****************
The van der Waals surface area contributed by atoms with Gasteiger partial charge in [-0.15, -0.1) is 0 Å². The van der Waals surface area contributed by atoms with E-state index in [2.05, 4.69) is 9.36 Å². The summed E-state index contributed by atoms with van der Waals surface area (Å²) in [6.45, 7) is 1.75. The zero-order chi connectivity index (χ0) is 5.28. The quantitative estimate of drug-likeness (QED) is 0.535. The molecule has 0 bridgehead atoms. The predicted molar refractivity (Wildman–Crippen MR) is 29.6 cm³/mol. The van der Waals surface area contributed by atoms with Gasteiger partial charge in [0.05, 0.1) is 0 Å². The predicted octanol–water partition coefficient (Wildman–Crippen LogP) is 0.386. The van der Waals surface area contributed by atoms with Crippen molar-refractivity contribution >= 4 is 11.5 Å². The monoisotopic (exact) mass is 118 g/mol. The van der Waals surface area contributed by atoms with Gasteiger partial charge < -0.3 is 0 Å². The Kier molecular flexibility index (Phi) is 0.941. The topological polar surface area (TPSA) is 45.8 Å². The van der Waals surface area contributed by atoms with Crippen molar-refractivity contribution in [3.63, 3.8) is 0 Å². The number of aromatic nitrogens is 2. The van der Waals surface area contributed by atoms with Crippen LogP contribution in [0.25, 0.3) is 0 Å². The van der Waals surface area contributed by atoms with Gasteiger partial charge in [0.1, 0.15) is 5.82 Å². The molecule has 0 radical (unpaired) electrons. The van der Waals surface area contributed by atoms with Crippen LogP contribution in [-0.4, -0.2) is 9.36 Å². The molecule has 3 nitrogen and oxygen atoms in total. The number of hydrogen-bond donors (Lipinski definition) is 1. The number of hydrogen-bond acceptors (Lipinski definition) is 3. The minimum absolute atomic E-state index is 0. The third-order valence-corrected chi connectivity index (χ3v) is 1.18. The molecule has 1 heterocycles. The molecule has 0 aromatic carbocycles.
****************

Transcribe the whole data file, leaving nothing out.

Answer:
The van der Waals surface area contributed by atoms with Gasteiger partial charge in [-0.15, -0.1) is 0 Å². The van der Waals surface area contributed by atoms with E-state index in [2.05, 4.69) is 9.36 Å². The summed E-state index contributed by atoms with van der Waals surface area (Å²) in [6.45, 7) is 1.75. The zero-order chi connectivity index (χ0) is 5.28. The quantitative estimate of drug-likeness (QED) is 0.535. The molecule has 0 bridgehead atoms. The predicted molar refractivity (Wildman–Crippen MR) is 29.6 cm³/mol. The van der Waals surface area contributed by atoms with Gasteiger partial charge in [0.05, 0.1) is 0 Å². The predicted octanol–water partition coefficient (Wildman–Crippen LogP) is 0.386. The van der Waals surface area contributed by atoms with Crippen molar-refractivity contribution >= 4 is 11.5 Å². The monoisotopic (exact) mass is 118 g/mol. The van der Waals surface area contributed by atoms with Gasteiger partial charge < -0.3 is 0 Å². The Kier molecular flexibility index (Phi) is 0.941. The topological polar surface area (TPSA) is 45.8 Å². The van der Waals surface area contributed by atoms with Crippen molar-refractivity contribution in [3.63, 3.8) is 0 Å². The number of aromatic nitrogens is 2. The van der Waals surface area contributed by atoms with Crippen LogP contribution in [0.25, 0.3) is 0 Å². The van der Waals surface area contributed by atoms with Gasteiger partial charge in [0.1, 0.15) is 5.82 Å². The molecule has 0 radical (unpaired) electrons. The van der Waals surface area contributed by atoms with Crippen LogP contribution in [-0.4, -0.2) is 9.36 Å². The molecule has 3 nitrogen and oxygen atoms in total. The number of hydrogen-bond donors (Lipinski definition) is 1. The number of hydrogen-bond acceptors (Lipinski definition) is 3. The minimum absolute atomic E-state index is 0. The third-order valence-corrected chi connectivity index (χ3v) is 1.18. The molecule has 1 heterocycles. The molecule has 0 aromatic carbocycles.